Prevention is better than cure. Control of blood pressure and treatment of proteinuria reduces vascular risk and can slow or even prevent end stage renal failure. Year on year early identification of kidney disease improves; there are now 2 million people on CKD registers. Despite exception reporting blood pressure control is better in these individuals and delayed referral has fallen; 2009/2010 was the first year proteinuria was a requirement of the CKD register in primary care and a remarkable 78% of people had a laboratory measure of proteinuria. Health Survey England have just released figures showing 6% of people have an eGFR below 60 mls/min/1.73m2 and that even more, 9% have a raised urine albumin excretion rate. So, with half the CKD population still to find, there’s no room for complacency in 2011.

Acute kidney injury (AKI) has again been highlighted as a major concern. “An Age Old Problem” the National Confidential Enquiry into Patient Outcome and Death (NCEPOD) into surgical deaths in the elderly found that 36% of the over 80s developed AKI during their admission and that overall only a third received good care. They concluded that post-operative AKI is avoidable in the elderly and should not occur. This echoes the picture described in “Adding Insult to Injury”. Recognising risk, such as those with CKD or proteinuria, early detection of kidney dysfunction and prompt attention to simple things that perhaps could be best described as good clinical care, will make the biggest difference to outcomes in this common condition. Working with colleagues in acute medicine, surgery and critical care is starting to bring such benefits as reported by the North London AKI Network.

We seem to be ending 2010 the same way we started it, with snow causing travel chaos. Drivers, carers, renal unit nurses and technicians are to be congratulated on the sometimes extraordinary efforts they make to keep haemodialysis services working safely and effectively. That really puts the rest of our frustrations with the transport infrastructure into perspective.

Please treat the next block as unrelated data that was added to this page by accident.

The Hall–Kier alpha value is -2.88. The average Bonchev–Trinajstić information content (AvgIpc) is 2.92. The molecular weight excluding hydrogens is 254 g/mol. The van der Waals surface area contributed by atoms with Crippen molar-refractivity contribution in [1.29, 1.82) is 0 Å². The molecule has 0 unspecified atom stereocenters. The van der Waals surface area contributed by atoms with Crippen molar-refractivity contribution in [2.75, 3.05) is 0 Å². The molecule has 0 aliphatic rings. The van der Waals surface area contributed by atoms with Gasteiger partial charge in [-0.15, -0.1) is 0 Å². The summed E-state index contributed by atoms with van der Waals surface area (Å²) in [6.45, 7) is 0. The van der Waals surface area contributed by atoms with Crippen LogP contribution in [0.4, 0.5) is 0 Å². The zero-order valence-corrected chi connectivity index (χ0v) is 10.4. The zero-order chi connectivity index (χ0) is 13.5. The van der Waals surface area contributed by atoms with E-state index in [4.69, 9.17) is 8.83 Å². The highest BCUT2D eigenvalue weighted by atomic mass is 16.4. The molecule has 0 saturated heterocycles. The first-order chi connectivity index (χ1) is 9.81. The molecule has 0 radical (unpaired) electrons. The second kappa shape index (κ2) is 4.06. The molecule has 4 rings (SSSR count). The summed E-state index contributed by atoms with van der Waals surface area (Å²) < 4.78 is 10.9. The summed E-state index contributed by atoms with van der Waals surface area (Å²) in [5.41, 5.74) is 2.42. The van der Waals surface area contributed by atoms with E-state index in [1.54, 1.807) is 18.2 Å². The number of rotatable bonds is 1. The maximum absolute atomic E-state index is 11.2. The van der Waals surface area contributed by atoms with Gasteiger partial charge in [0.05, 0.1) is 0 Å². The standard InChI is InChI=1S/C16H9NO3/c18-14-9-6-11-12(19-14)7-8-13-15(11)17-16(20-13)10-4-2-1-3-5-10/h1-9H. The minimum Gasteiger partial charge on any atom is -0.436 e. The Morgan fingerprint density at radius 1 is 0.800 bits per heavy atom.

Many thanks to all those in the kidney community who have raised the bar to improve the health, experience and care of those with kidney disease this year – well done. Particular thanks to NHS Kidney Care, our improvement organisation and for those working in the kidney care networks – keep up the good work and a special mention to families and carers who work so hard, often without recognition.

Looking forward to 2011, there are going to be big changes to our health system. We are heading for the largest ever financial squeeze on the National Health Service and the NHS Bill is likely to provide legislative powers to carry through the move to GP led commissioning. There will be an intense focus on reducing unnecessary hospital based activity. Kidney services will not be spared this scrutiny. So as we set our personal, team and organisation goals for 2011 let’s keep those 7 dimensions of quality in our sights, remember quality is the only organising principle of the NHS and measure our successes against things that really matter to people with kidney disease.